Just 20 miles from Chicago, where the suburb of Des Plaines sits now, a massive meteor hit the Earth around 280 million years ago.
(CHICAGO) A 5.5-mile wide impact crater sits underneath the peaceful suburb of Des Plaines. However, you can't plan an outing to go see it. It's buried 75 to 200 feet underground.
What caused the Des Plaines Crater?
An asteroid or meteorite crashed from space into the Earth going incredibly fast. It landed right in the spot where today Dempster Street crosses Interstate Highway 294.
Scientists estimate the object to have been around 1,300 feet across. For reference, that's about the same as the height of the Trump International Hotel and Tower in downtown Chicago at 1,388 feet.
What happened after it hit?
When a solid object impacts the ground at that high of a speed, it vaporizes and creates shockwaves. The shockwaves actually melted and recrystallized rock. The only evidence that remains is an enormous circular hole in the ground and the reformed rocks.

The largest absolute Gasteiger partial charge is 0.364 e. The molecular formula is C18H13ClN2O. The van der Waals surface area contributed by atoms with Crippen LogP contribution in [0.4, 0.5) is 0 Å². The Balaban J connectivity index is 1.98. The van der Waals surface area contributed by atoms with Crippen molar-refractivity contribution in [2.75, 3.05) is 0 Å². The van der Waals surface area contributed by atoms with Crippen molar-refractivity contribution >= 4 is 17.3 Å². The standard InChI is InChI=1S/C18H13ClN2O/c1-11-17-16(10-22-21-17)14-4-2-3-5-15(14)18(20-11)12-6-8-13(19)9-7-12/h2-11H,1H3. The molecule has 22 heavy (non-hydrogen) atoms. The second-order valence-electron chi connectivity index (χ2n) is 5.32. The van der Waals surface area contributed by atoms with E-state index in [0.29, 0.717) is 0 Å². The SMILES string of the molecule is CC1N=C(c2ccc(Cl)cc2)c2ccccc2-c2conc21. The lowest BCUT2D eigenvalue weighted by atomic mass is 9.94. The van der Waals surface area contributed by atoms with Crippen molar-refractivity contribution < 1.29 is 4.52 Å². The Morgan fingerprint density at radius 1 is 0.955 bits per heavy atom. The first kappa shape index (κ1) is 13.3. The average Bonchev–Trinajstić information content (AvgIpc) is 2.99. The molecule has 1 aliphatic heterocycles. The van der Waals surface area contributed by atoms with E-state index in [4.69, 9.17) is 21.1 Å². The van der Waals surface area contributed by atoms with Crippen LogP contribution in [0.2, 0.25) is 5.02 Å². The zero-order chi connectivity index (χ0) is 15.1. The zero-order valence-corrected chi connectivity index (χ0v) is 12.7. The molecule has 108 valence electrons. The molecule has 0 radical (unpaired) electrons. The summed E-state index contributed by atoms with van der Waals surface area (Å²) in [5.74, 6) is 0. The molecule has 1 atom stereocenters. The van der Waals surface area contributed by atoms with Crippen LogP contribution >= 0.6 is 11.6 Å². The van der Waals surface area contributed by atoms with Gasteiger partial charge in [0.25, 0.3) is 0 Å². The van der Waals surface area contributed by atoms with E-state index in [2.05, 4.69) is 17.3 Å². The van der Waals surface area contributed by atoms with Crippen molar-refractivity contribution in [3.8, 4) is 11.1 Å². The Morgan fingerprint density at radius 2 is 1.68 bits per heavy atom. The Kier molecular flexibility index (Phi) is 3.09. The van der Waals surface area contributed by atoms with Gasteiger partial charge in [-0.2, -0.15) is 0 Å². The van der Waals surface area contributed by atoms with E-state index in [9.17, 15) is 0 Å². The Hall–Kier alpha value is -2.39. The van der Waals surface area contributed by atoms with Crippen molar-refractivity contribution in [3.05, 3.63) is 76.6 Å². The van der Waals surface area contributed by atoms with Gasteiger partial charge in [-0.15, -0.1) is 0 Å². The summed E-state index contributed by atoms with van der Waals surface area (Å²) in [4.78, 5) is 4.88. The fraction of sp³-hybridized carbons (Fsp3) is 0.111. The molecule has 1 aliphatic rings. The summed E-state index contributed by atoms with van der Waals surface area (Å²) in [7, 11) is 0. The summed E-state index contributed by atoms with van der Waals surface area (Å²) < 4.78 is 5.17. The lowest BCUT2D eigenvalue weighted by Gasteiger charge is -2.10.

The amount of energy from the meteor that hit Des Plaines would have been equivalent to several thousand hydrogen bombs that all exploded at the same time. The result would have been a fireball, shockwaves, and an earthquake.
How do we know it's there?
In the 1890s, water well drillers noticed anomalous conditions in the rock, but it wasn't until the 20th century that scientists identified the location of the crater through geological surveys of shattered rock layers.
Can you see any evidence of the crater?
No, when the meteor first hit it would have left a large hole from impact. However, the area was covered by glaciers millions of years ago burying the crater.
Today, we would never know it was there without conducting geological surveys of the rock formations underneath the city.
What would happen if this size meteor struck Des Plaines today?
Scientist William Higgins of Fermilab wrote an article in the 1990s about the crater. According to Higgins, this impact today would cause most of Des Plaines (and Niles, Morton Grove, Park Ridge, and Glenview along with it) to be blown into the sky, and a pressure wave would flatten buildings as far away as Milwaukee.
What are the odds Chicago will be hit today by a meteor this size?
The odds are extremely low. An asteroid sized around 200 feet is likely to hit Earth every 1,500 years. The meteor the size of the one that hit Des Plaines, only every 100,000 years.
Further, the likelihood of death by a meteor is very low. Michael Reynolds, a Florida State College astronomer told National Geographic, "You have a better chance of getting hit by a tornado and a bolt of lightning and a hurricane all at the same time."
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